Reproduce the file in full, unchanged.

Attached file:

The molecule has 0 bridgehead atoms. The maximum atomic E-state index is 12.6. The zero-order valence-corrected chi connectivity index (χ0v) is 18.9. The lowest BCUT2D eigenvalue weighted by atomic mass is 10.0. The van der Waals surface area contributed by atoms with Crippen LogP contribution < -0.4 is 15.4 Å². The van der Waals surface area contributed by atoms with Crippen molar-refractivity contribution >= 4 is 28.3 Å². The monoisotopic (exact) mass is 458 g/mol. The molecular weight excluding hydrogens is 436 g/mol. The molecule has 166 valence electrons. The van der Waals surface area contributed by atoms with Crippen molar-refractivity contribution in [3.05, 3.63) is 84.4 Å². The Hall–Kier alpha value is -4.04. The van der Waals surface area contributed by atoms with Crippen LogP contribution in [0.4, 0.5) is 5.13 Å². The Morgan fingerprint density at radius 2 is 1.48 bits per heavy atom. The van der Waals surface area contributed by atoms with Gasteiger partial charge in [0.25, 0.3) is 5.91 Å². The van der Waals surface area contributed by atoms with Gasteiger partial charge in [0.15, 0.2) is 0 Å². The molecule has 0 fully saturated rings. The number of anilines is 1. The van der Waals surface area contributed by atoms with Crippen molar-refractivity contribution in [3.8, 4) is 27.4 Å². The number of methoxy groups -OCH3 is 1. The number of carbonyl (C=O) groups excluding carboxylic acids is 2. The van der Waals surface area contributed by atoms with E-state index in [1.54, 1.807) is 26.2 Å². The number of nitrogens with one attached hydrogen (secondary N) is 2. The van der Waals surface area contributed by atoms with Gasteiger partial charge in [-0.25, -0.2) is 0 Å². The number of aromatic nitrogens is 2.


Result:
The molecule has 0 bridgehead atoms. The maximum atomic E-state index is 12.6. The zero-order valence-corrected chi connectivity index (χ0v) is 18.9. The lowest BCUT2D eigenvalue weighted by atomic mass is 10.0. The van der Waals surface area contributed by atoms with Crippen LogP contribution < -0.4 is 15.4 Å². The van der Waals surface area contributed by atoms with Crippen molar-refractivity contribution >= 4 is 28.3 Å². The monoisotopic (exact) mass is 458 g/mol. The molecular weight excluding hydrogens is 436 g/mol. The molecule has 166 valence electrons. The van der Waals surface area contributed by atoms with Crippen molar-refractivity contribution in [3.05, 3.63) is 84.4 Å². The Hall–Kier alpha value is -4.04. The van der Waals surface area contributed by atoms with Crippen LogP contribution in [0.4, 0.5) is 5.13 Å². The Morgan fingerprint density at radius 2 is 1.48 bits per heavy atom. The van der Waals surface area contributed by atoms with Gasteiger partial charge in [0.25, 0.3) is 5.91 Å². The van der Waals surface area contributed by atoms with Gasteiger partial charge in [0.15, 0.2) is 0 Å². The molecule has 0 fully saturated rings. The number of anilines is 1. The van der Waals surface area contributed by atoms with Crippen molar-refractivity contribution in [3.8, 4) is 27.4 Å². The number of methoxy groups -OCH3 is 1. The number of carbonyl (C=O) groups excluding carboxylic acids is 2. The van der Waals surface area contributed by atoms with E-state index in [1.54, 1.807) is 26.2 Å². The number of nitrogens with one attached hydrogen (secondary N) is 2. The van der Waals surface area contributed by atoms with Gasteiger partial charge in [-0.25, -0.2) is 0 Å². The number of aromatic nitrogens is 2.